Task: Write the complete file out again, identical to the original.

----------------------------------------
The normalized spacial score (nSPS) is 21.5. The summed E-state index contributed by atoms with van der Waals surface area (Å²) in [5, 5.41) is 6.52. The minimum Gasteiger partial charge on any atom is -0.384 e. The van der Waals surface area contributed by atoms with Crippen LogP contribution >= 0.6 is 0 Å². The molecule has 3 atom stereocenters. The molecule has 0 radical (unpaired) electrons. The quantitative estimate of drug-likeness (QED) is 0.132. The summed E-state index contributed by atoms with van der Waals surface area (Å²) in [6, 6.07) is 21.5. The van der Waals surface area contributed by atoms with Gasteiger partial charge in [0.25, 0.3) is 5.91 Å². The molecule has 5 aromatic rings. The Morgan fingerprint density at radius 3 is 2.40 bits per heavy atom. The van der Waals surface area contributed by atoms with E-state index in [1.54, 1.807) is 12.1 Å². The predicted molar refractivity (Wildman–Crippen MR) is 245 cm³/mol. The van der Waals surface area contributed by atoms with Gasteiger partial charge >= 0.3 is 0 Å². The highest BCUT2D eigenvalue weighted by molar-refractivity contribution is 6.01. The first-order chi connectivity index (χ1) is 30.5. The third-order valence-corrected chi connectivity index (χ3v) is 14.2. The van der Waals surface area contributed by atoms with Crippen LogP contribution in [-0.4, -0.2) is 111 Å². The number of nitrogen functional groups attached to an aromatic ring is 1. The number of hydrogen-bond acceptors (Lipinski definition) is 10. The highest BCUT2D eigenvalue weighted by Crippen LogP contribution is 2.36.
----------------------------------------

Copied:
The normalized spacial score (nSPS) is 21.5. The summed E-state index contributed by atoms with van der Waals surface area (Å²) in [5, 5.41) is 6.52. The minimum Gasteiger partial charge on any atom is -0.384 e. The van der Waals surface area contributed by atoms with Crippen LogP contribution >= 0.6 is 0 Å². The molecule has 3 atom stereocenters. The molecule has 0 radical (unpaired) electrons. The quantitative estimate of drug-likeness (QED) is 0.132. The summed E-state index contributed by atoms with van der Waals surface area (Å²) in [6, 6.07) is 21.5. The van der Waals surface area contributed by atoms with Gasteiger partial charge in [0.25, 0.3) is 5.91 Å². The molecule has 5 aromatic rings. The Morgan fingerprint density at radius 3 is 2.40 bits per heavy atom. The van der Waals surface area contributed by atoms with E-state index in [1.54, 1.807) is 12.1 Å². The predicted molar refractivity (Wildman–Crippen MR) is 245 cm³/mol. The van der Waals surface area contributed by atoms with Gasteiger partial charge >= 0.3 is 0 Å². The highest BCUT2D eigenvalue weighted by molar-refractivity contribution is 6.01. The first-order chi connectivity index (χ1) is 30.5. The third-order valence-corrected chi connectivity index (χ3v) is 14.2. The van der Waals surface area contributed by atoms with Crippen LogP contribution in [-0.4, -0.2) is 111 Å². The number of nitrogen functional groups attached to an aromatic ring is 1. The number of hydrogen-bond acceptors (Lipinski definition) is 10. The highest BCUT2D eigenvalue weighted by Crippen LogP contribution is 2.36.